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Rici Lake wrote:

On 26-Aug-05, at 9:35 AM, Chris Marrin wrote:

    Function MyClass:f(v) a = v end

then you could go:

    local instance = MyClass()

and when f(v) runs, the __setindex metamethod would get called with the parameters of the common function environment, the property 'a' and the value 'v'. This __setindex method can then go up to the next function to the stack and find the 'self' reference as the first param. It can then look up 'a' in this reference, set its value to 'v' and you're done. A nice object-oriented mechanism for handling instance local access.

Isn't this a complicated way of confusing the difference between instance and class members? I would have thought that:

  function MyClass:f(v) self.a = v end

was not much harder to type and quite a bit more self-documenting.

I'm aware that some languages do perform this sort of scoping exercise, so I guess some people must like it. I think it also leads to obscure bugs.

That doesn't avoid the self confusion error which you noted.

However, in many cases you can avoid the problem by using get/set notation instead of methods. If the user interface were:

  obj.f = v

instead of


then there would be no possibility of programmer error, and it would have the advantage of letting you define both an f-setter and an f-getter. (Or the disadvantage of forcing you to :) Anyway, that was the motivation for the library for which I sent you an excerpt.

This doesn't work in the case of setters which require more than one argument, or getters which require arguments. But that's not the common case (although it's not a rare case, either).

All good points. It is becoming clear that, while Lua is well suited to doing just about anything (just like assembly language :-), it will never be a true object-oriented language. There will always be ':' vs. '.' issues, places where the language just can't express an object-oriented relationship (as in the case where you just HAVE to supply an explicit 'self' argument) and the fairly quirky way that some of the metamethods work.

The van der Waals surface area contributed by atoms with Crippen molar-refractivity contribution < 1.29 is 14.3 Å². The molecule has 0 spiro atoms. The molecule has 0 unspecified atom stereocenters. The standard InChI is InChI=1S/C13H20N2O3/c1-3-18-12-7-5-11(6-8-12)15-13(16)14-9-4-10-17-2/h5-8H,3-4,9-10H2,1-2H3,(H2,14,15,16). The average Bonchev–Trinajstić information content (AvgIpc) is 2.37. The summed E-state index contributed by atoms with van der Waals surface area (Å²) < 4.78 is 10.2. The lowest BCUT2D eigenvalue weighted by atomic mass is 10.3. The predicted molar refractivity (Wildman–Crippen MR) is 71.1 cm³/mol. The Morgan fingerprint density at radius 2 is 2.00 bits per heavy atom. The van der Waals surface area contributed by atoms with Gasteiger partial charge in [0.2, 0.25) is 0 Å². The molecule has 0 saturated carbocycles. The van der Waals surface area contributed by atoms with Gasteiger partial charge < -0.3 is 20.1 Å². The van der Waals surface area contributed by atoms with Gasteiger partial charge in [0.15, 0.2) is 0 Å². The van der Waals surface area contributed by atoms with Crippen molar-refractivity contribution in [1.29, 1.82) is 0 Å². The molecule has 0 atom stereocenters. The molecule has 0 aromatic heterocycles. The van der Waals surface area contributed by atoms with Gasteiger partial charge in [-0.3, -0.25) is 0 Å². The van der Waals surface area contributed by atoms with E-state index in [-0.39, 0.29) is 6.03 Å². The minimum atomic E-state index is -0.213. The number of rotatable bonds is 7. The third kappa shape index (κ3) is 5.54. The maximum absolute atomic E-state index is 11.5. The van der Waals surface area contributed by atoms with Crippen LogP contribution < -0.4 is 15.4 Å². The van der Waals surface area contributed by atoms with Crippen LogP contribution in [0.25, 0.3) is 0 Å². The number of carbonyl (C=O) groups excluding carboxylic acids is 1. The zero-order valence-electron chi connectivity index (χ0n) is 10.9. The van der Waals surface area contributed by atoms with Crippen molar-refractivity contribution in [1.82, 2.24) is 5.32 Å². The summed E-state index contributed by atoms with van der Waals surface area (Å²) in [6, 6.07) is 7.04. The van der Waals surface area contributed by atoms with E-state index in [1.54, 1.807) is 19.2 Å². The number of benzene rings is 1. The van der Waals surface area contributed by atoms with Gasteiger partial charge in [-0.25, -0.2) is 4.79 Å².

Don't get me wrong, I think Lua is a fantastic tool and I would never consider another language for my app. But I am really trying to do two things with Lua. First, I am using it as a basic scripting technique to get my app on the air faster. But my system is declarative and therefore I need to expose scripting to creative authors who are not experienced programmers. So I need to make the language as simple and understandable as possible.

Just to harp on another issue, I was very proud when I overrode all the arithmetic opcodes to be able to handly my "primitive objects". My system has objects, for instance SFFloat, which are wrappers around primitives (float in this case). If I have:

    local a = SFFloat(1)

I really want to go:

    local b = a + 5

So I overrode __add and simply converted the object to a primitive, did the add and returned the result. Cool! Well, when I overrode __lt so I could do this:

    if a < 5 then ...

it didn't work because the logic around __lt requires that both sides of the operator are the same type! I mentioned this on the list before and had to make a small patch to get this to work. But then I wanted to do this:

    local c = SFBoolean(true)
    if c then ...

and that didn't work at all. SFBoolean is a wrapper around a bool, but Lua sees it as a userdata and the l_isfalse() test simply checks if it is a Lua boolean value, so this always tests as false. It would be nice if there were __toboolean and __tonumber metamethods, just like there is __tostring.

I have had to resort to a valueOf() method on these objects. So you have to go:

    if c:valueOf() then ...

not bad, but not very friendly to the authors either!

Anyway, thanks for engaging on this issue.

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"As a general rule,don't solve puzzles that open portals to Hell"'